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Clinic hopes to thwart declining breast cancer screenings due to high unemployment, coronavirus

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While the country is grappling with record levels of unemployment causing people to lose their healthcare insurance, thousands of Houston women are delaying their regularly scheduled mammograms.

The Rose, one of Houston’s non-profit breast cancer organizations, is preparing for their next year with the virtual State of the Rose on Thursday, outlining their efforts to help as many women as possible whether insured or not.


“Our concern, as we move forward, will have to do with how unemployment is impacting the number of people without health care coverage,” said Co-Founder and CEO Dorothy Gibbons.

Launched in 1986, The Rose is a prominent breast imaging center in the Greater Houston area. Offering mammograms, biopsies and treatment, The Rose reduces deaths from breast cancer by providing access to screening, diagnostics and treatment services to women regardless of their ability to pay, Gibbons said.



The Rose has two locations, one in southeast Houston, and their newest location opening in the Galleria area as well as a mobile program that covers dozen of counties across Texas.


According to the electronic medical records vendor Epic, cancer screenings are down between 86 and 94 percent this year. And according to Gibbons, The Rose is anticipating an increase of 10,000 more cancers in Texas will go undetected this year because of people delaying their regular screening during the coronavirus pandemic.

“What’s going to happen is, those cancers are going to turn out to be late-stage cancers when they are detected,” Gibbons said


Even though The Rose reportedly lost more than $900,000 in revenue this past fiscal year, they remain busy and are still getting more and more requests for appointments. Because of social distancing requirements, The Rose can’t meet as many women per day as they could before the pandemic. Despite the loss in revenue, The Rose continues to serve as many women as possible, she said.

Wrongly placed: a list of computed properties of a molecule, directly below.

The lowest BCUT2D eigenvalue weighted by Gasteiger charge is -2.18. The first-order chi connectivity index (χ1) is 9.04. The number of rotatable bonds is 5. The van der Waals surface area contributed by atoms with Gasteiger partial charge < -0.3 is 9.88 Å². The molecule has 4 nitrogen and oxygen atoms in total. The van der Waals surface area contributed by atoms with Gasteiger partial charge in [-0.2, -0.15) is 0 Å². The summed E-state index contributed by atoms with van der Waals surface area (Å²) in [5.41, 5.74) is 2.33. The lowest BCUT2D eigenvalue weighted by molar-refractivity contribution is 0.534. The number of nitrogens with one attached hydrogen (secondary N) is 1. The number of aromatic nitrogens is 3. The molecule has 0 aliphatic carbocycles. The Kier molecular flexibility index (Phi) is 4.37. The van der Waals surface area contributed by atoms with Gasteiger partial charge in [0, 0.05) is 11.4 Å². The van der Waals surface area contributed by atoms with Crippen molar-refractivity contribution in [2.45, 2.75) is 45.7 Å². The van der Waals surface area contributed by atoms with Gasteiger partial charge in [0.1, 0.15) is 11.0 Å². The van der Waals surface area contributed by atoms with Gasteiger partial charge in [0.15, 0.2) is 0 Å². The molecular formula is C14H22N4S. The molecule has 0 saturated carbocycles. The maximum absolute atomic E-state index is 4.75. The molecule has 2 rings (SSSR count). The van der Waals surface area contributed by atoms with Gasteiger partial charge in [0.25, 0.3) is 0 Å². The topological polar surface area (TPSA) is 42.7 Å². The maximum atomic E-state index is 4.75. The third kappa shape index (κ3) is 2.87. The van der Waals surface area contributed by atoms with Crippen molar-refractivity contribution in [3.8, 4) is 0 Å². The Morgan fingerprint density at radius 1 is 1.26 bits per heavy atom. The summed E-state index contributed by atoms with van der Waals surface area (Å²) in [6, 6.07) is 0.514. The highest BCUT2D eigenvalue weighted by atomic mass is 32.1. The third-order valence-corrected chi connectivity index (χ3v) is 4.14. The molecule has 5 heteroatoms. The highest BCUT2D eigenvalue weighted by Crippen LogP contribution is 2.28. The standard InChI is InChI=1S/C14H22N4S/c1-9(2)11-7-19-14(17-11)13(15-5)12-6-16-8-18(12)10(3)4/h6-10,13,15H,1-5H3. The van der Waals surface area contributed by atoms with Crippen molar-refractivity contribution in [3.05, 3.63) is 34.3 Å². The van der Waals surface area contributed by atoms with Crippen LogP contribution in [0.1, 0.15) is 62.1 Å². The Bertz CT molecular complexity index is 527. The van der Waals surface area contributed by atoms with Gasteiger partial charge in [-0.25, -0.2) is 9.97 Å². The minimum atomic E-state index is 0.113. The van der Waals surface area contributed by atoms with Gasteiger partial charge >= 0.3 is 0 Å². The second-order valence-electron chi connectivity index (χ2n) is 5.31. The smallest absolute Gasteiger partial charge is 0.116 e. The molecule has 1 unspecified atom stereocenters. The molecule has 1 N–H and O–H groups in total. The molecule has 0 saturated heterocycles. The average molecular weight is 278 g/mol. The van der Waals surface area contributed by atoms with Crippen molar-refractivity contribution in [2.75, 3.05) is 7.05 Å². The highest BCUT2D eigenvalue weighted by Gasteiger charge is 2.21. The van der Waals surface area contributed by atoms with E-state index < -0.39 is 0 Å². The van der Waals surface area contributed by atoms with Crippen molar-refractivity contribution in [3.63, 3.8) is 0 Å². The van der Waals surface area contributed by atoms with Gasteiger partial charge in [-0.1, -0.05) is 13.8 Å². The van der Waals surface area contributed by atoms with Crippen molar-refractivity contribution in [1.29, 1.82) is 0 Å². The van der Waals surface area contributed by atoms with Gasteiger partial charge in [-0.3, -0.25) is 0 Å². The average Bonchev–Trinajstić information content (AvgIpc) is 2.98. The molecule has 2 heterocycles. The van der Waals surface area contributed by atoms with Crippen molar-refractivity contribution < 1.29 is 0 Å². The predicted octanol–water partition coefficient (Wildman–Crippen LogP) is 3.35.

At The Rose, when three insured women get mammograms, they help cover the costs for one uninsured woman.

“We depend a lot on our insured women to help us with our revenue,” said Gibbons, “and if we’re not serving that many it means that’s impacting that revenue.”


On Aug. 27, the day after The Rose celebrates the 100th anniversary of the ratification of women’s suffrage, they will be hosting the State of The Rose, their annual meeting. The event will be held virtually at 3 p.m.

“The State of the Rose is an opportunity to say thank you for everyone who is a supporter,” said The Rose Board Chairman Pamela Lovett. “It’s what we’ve decided is an opportunity to communicate in a firm, upbeat, and time-efficient way with everyone who has an interest in The Rose.”

In the next fiscal year, “we anticipate seeing a huge influx and increase in the uninsured,” said Gibbons. “On the good news side, we anticipate having another mobile coach coming in that is going to help us with those capacity needs.”

The Rose encourages all women, insured and uninsured, to make their appoints with The Rose by calling 281-484-4708. The attend the State of the Rose on August 27, sign up here.

“We’re anticipating more people will need help but at the same time we are also preparing to be able t serve them.”


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https://www.chron.com/neighborhood/bellaire/news/article/Clinic-hopes-to-thwart-declining-breast-cancer-15507111.php

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